March 29, 2012

Putting Apollo 11 Into Perspective

Jeff Bezos, Amazon co-founder and multi-gazillionaire, announced that his expedition team has located the F-1 rocket engines, used to propel Apollo 11 towards the moon, at the bottom of the ocean. They intend to raise these rockets - providing they don't disintegrate after having been in salt water for over nearly 40 years - and donate them to the Smithsonian. 


After hours of drooling on Wikipedia about the Apollo program I thought I'd try and put the Apollo program into perspective. Specifically, the size and incredible power of the rocket used to launch humans onto another celestial body.

The Apollo program used a rocket series named Saturn V. These behemoth launch vehicles hold the record for being the tallest, most powerful and only rockets to get humans out of Low Earth Orbit (anything higher than 2,000 km; your average jet liner flies at 13 km).

To put numbers into perspective, my Ford Focus weighs about 1,100 kg (2,425 lb), an NFL field is 109 m (360 ft) long, and you require 9.8 Newton (N) (2.2 pound force) to lift 1 kg (2.2 lb) at the earth's surface. The moon is approximately 384,000 km from us.

The Saturn V is a staggering 110 m (363 ft) tall - laid it on its side it's 3 feet longer than an NFL field. It weighs around 3,039,000 kg (6,699,000 lb) when fuelled up. 3039 tons to get to the moon. 2762 Ford Focus.

Apollo 16 on launch pad
The actual payload of the Saturn V during the Apollo program is the Apollo spacecraft that consists of a Command/Service Module (CSM) and a Lunar Module (LM). These compartments house the astronauts during the mission, land them on the moon, and bring them back to earth.

LM / CSM bundled up. This is above stage 3 during launch
Apollo's Lunar Module
Apollo's Command/Service Module
The CSM and LM, in comparison to the Saturn V, are incredibly small. The CSM is about 11 m (36 ft) tall and weighs 5,809 kg (12,807 lb); the LM is 5.5 m (17.9 ft) in height and weighs 4,547 kg (10,024 lb).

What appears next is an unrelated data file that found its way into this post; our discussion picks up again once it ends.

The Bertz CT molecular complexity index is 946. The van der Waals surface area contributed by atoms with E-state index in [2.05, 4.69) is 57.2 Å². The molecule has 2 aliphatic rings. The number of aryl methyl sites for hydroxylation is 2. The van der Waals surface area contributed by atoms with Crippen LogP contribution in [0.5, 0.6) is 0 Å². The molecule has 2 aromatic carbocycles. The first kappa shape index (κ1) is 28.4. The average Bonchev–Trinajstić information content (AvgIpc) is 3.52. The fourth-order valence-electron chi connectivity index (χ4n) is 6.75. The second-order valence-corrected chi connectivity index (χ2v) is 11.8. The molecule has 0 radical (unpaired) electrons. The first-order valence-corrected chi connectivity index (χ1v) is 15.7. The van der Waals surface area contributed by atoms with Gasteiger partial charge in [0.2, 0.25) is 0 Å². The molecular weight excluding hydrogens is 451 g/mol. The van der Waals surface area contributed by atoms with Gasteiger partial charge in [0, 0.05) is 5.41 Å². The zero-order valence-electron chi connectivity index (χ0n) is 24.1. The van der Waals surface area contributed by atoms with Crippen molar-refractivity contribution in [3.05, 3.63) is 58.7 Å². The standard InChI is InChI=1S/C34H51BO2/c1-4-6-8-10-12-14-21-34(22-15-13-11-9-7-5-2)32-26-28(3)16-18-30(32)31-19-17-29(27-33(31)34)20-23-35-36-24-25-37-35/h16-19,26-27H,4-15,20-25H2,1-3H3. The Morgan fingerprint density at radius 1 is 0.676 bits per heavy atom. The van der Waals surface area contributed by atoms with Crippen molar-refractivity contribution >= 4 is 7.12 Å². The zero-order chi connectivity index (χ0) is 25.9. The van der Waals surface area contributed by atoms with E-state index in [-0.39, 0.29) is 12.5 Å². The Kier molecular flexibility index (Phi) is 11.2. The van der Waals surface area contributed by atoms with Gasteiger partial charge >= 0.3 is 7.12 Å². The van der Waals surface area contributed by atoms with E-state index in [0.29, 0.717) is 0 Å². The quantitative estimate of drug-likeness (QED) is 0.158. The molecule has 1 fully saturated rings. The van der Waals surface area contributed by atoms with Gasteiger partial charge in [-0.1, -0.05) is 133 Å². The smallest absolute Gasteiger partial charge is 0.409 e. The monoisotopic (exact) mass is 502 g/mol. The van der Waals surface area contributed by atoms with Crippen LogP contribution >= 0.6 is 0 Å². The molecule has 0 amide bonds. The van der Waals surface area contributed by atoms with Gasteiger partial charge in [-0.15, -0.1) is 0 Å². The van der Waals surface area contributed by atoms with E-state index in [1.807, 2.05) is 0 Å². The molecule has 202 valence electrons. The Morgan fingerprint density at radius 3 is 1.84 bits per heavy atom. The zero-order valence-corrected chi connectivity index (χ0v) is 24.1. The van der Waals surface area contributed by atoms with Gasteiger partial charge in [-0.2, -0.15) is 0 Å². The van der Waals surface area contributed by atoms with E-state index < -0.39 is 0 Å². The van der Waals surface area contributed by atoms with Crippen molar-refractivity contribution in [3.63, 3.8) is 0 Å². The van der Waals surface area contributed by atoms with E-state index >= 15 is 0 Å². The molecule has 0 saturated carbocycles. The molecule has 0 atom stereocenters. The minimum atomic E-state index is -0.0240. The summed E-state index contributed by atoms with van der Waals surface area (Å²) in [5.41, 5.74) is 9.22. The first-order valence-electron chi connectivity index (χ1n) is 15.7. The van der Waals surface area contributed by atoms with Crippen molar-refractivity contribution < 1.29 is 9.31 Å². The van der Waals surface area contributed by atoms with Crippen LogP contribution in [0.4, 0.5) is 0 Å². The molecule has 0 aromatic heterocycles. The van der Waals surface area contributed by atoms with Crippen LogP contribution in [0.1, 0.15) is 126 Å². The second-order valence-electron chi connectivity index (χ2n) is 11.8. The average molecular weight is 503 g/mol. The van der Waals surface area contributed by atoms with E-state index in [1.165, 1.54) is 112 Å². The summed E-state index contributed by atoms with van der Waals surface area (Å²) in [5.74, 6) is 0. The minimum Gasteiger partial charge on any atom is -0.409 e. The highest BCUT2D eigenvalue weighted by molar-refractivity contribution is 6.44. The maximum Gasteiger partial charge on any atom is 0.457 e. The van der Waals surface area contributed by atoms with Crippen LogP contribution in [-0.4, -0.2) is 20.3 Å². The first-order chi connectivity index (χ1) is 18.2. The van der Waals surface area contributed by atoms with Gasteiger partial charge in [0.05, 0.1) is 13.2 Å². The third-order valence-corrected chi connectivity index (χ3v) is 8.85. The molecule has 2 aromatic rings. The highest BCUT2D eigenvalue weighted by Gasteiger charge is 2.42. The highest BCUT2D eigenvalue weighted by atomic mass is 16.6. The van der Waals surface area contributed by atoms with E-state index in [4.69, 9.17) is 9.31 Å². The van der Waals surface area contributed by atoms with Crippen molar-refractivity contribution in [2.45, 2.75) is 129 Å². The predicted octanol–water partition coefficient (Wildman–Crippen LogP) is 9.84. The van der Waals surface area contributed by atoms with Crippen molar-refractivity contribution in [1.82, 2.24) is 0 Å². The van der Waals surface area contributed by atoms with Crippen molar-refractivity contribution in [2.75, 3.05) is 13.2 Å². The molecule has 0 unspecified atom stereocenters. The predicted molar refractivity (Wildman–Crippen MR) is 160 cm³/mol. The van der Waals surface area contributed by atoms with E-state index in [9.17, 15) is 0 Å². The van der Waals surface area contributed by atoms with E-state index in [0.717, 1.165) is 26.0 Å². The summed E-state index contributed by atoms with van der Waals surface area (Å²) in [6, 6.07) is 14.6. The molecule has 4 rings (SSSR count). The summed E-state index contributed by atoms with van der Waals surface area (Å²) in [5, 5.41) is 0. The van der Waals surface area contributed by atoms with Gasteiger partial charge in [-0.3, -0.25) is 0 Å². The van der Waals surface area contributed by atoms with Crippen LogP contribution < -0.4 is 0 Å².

For simplicity's sake we can declare that the payload of the Apollo program weighs 10,356 kg, let's round up to 11,000 kg (24,250 lb). It is around 16.5 m (53.9 ft) tall. That's 10 Ford Focus.

To summarize. Fill 2762 Ford Focus full of rocket fuel, light them on fire and 10 end up on the moon. I'm confusing myself.

But really, to get humans to the moon we need about 11,000 kg of equipment with an approximate height of 16.5 m. Our launch vehicle, the Saturn V, is nearly 7 times taller and 11 times heavier. 

Let's have a look at the ludicrous force the Saturn V produces. It is a three stage rocket, meaning there are three separate ignitions that occur. Once a stage burn is complete, it's shed and tumbles back towards the Earth. Remember, gravity and air friction require an incredible amount of energy and force to overcome.

The first stage (S-IC) - the F-1 engine powered stage that Jeff Bezos is trying to recover from the bottom of the ocean - is 42 m (138 ft) tall and produces 34,020,000 N (7,648,000 pound-force). It burns for a grand total of 2 minutes and 41 seconds, after which it's disconnected and left to fall to the ground. We've successfully lost about 2,300,000 kg (5,000,000 lb) - over half our weight just to get up to 68 km.  That's a fuel efficiency of 4 cm / litre (5 inches per US gallon). After we've decoupled stage 1, stage 2 roars to life.